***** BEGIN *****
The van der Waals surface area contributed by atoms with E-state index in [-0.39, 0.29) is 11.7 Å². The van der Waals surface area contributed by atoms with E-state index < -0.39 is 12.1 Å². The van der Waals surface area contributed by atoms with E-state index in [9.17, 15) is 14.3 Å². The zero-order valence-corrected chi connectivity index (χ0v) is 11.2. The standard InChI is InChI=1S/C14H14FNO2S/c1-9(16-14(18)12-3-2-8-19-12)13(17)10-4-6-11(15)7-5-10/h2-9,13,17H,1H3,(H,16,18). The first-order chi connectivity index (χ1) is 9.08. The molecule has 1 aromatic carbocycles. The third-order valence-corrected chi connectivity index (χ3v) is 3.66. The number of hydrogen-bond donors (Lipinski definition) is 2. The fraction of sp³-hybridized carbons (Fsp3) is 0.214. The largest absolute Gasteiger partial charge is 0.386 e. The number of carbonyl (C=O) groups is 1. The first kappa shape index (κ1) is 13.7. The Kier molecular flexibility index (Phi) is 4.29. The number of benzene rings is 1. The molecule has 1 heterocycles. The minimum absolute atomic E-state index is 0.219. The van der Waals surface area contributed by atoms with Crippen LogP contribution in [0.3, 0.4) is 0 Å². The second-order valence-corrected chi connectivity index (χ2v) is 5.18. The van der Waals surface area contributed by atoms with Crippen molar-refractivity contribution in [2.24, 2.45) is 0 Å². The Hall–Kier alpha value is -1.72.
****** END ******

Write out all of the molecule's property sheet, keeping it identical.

The van der Waals surface area contributed by atoms with E-state index in [-0.39, 0.29) is 11.7 Å². The van der Waals surface area contributed by atoms with E-state index < -0.39 is 12.1 Å². The van der Waals surface area contributed by atoms with E-state index in [9.17, 15) is 14.3 Å². The zero-order valence-corrected chi connectivity index (χ0v) is 11.2. The standard InChI is InChI=1S/C14H14FNO2S/c1-9(16-14(18)12-3-2-8-19-12)13(17)10-4-6-11(15)7-5-10/h2-9,13,17H,1H3,(H,16,18). The first-order chi connectivity index (χ1) is 9.08. The molecule has 1 aromatic carbocycles. The third-order valence-corrected chi connectivity index (χ3v) is 3.66. The number of hydrogen-bond donors (Lipinski definition) is 2. The fraction of sp³-hybridized carbons (Fsp3) is 0.214. The largest absolute Gasteiger partial charge is 0.386 e. The number of carbonyl (C=O) groups is 1. The first kappa shape index (κ1) is 13.7. The Kier molecular flexibility index (Phi) is 4.29. The number of benzene rings is 1. The molecule has 1 heterocycles. The minimum absolute atomic E-state index is 0.219. The van der Waals surface area contributed by atoms with Crippen LogP contribution in [0.3, 0.4) is 0 Å². The second-order valence-corrected chi connectivity index (χ2v) is 5.18. The van der Waals surface area contributed by atoms with Crippen molar-refractivity contribution in [2.24, 2.45) is 0 Å². The Hall–Kier alpha value is -1.72.